Márcio A. Cypriano

Definition of 'Márcio A. Cypriano'


A former CEO of Banco Bradesco, one of the largest private banks in Brazil. He began his banking career in 1967 as a clerk with Banco da Bahia, which merged with Bradesco in 1973. After the merger, he became a branch manager, and over the years, he worked his way up through the company, becoming executive vice president in 1995, CEO in 1999 and a board member in 2002. Luiz Carlos Trabuco Cappi succeeded him as CEO in 2009, but Cypriano remains a board member.

Investopedia explains 'Márcio A. Cypriano'


Cypriano wanted to bring the bank more clients, which he did by expanding clientele from the low and middle end into the high end, and by increasing services for low-income customers. He maintained the bank's emphasis on retail banking while making the company more transparent. He made Bradesco the first bank in Latin America to offer online banking (lowering the company's operating costs in the process), acquired Banco Mercantil de Sao Paolo and made the bank more profitable.


Filed Under:

comments powered by Disqus
Hot Definitions
  1. Debit Spread

    Two options with different market prices that an investor trades on the same underlying security. The higher priced option is purchased and the lower premium option is sold - both at the same time. The higher the debit spread, the greater the initial cash outflow the investor will incur on the transaction.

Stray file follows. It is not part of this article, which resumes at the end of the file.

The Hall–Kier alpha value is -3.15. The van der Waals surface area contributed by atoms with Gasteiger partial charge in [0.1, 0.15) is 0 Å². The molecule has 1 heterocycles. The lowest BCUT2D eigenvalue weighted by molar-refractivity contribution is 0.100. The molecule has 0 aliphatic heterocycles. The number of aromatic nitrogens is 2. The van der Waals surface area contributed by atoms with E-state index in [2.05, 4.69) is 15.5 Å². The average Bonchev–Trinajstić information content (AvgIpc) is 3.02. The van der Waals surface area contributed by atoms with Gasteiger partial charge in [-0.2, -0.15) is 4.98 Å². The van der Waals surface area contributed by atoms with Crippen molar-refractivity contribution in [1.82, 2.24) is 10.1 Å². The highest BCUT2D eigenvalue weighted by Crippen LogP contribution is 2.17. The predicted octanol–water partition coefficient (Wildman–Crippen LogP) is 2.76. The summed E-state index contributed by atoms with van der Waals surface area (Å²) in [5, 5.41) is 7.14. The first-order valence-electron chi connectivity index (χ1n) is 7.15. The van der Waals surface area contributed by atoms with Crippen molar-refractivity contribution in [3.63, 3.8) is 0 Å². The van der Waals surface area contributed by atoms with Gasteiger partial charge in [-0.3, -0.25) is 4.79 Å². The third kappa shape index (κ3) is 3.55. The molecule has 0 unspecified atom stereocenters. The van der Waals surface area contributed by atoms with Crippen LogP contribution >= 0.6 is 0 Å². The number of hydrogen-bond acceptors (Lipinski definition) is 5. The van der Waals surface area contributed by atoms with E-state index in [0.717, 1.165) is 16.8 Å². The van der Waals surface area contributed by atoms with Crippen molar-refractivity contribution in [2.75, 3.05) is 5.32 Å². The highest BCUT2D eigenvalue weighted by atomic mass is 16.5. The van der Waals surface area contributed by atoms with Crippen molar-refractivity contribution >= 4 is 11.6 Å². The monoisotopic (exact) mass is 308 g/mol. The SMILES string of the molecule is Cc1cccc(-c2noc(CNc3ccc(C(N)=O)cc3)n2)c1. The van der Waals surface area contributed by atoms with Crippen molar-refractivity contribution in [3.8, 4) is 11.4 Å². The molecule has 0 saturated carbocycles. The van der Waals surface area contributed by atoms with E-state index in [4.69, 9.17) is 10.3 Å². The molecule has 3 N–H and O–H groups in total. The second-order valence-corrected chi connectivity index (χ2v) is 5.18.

2. Odious Debt

    Money borrowed by one country from another country and then misappropriated by national rulers. A nation's debt becomes odious debt when government leaders use borrowed funds in ways that don't benefit or even oppress citizens. Some legal scholars argue that successor governments should not be held accountable for odious debt incurred by earlier regimes, but there is no consensus on how odious debt should actually be treated.
  3. Takeover

    A corporate action where an acquiring company makes a bid for an acquiree. If the target company is publicly traded, the acquiring company will make an offer for the outstanding shares.
  4. Harvest Strategy

    A strategy in which investment in a particular line of business is reduced or eliminated because the revenue brought in by additional investment would not warrant the expense. A harvest strategy is employed when a line of business is considered to be a cash cow, meaning that the brand is mature and is unlikely to grow if more investment is added.
  5. Stop-Limit Order

    An order placed with a broker that combines the features of stop order with those of a limit order. A stop-limit order will be executed at a specified price (or better) after a given stop price has been reached. Once the stop price is reached, the stop-limit order becomes a limit order to buy (or sell) at the limit price or better.
  6. Pareto Principle

    A principle, named after economist Vilfredo Pareto, that specifies an unequal relationship between inputs and outputs. The principle states that, for many phenomena, 20% of invested input is responsible for 80% of the results obtained. Put another way, 80% of consequences stem from 20% of the causes.
Trading Center